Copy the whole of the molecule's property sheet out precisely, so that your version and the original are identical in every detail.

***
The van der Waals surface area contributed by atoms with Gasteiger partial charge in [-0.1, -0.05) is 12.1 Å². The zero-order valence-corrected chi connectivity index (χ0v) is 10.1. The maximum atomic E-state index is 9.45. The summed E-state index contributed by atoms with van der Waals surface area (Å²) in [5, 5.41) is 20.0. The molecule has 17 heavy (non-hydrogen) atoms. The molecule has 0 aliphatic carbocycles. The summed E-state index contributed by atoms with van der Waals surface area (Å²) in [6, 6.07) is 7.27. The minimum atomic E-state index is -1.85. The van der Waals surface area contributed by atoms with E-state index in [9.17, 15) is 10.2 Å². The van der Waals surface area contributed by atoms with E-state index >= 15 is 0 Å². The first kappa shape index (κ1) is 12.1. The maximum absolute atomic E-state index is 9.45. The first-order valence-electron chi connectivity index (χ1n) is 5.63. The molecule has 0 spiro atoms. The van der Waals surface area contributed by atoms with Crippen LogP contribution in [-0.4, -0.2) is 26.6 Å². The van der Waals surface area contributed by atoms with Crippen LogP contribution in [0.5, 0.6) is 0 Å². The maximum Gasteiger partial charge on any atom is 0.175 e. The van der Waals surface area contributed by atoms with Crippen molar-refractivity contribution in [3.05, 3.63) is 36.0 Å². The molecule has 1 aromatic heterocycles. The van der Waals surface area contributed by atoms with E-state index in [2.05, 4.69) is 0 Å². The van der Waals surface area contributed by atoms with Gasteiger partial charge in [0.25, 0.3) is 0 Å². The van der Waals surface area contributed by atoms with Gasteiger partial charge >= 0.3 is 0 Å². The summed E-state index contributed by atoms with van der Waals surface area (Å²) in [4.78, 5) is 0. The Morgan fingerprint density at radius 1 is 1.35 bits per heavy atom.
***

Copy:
The van der Waals surface area contributed by atoms with Gasteiger partial charge in [-0.1, -0.05) is 12.1 Å². The zero-order valence-corrected chi connectivity index (χ0v) is 10.1. The maximum atomic E-state index is 9.45. The summed E-state index contributed by atoms with van der Waals surface area (Å²) in [5, 5.41) is 20.0. The molecule has 17 heavy (non-hydrogen) atoms. The molecule has 0 aliphatic carbocycles. The summed E-state index contributed by atoms with van der Waals surface area (Å²) in [6, 6.07) is 7.27. The minimum atomic E-state index is -1.85. The van der Waals surface area contributed by atoms with E-state index in [9.17, 15) is 10.2 Å². The van der Waals surface area contributed by atoms with E-state index >= 15 is 0 Å². The first kappa shape index (κ1) is 12.1. The maximum absolute atomic E-state index is 9.45. The first-order valence-electron chi connectivity index (χ1n) is 5.63. The molecule has 0 spiro atoms. The van der Waals surface area contributed by atoms with Crippen LogP contribution in [-0.4, -0.2) is 26.6 Å². The van der Waals surface area contributed by atoms with Crippen LogP contribution in [0.5, 0.6) is 0 Å². The maximum Gasteiger partial charge on any atom is 0.175 e. The van der Waals surface area contributed by atoms with Crippen molar-refractivity contribution in [3.05, 3.63) is 36.0 Å². The molecule has 1 aromatic heterocycles. The van der Waals surface area contributed by atoms with E-state index in [2.05, 4.69) is 0 Å². The van der Waals surface area contributed by atoms with Gasteiger partial charge in [0.25, 0.3) is 0 Å². The van der Waals surface area contributed by atoms with Gasteiger partial charge >= 0.3 is 0 Å². The summed E-state index contributed by atoms with van der Waals surface area (Å²) in [4.78, 5) is 0. The Morgan fingerprint density at radius 1 is 1.35 bits per heavy atom.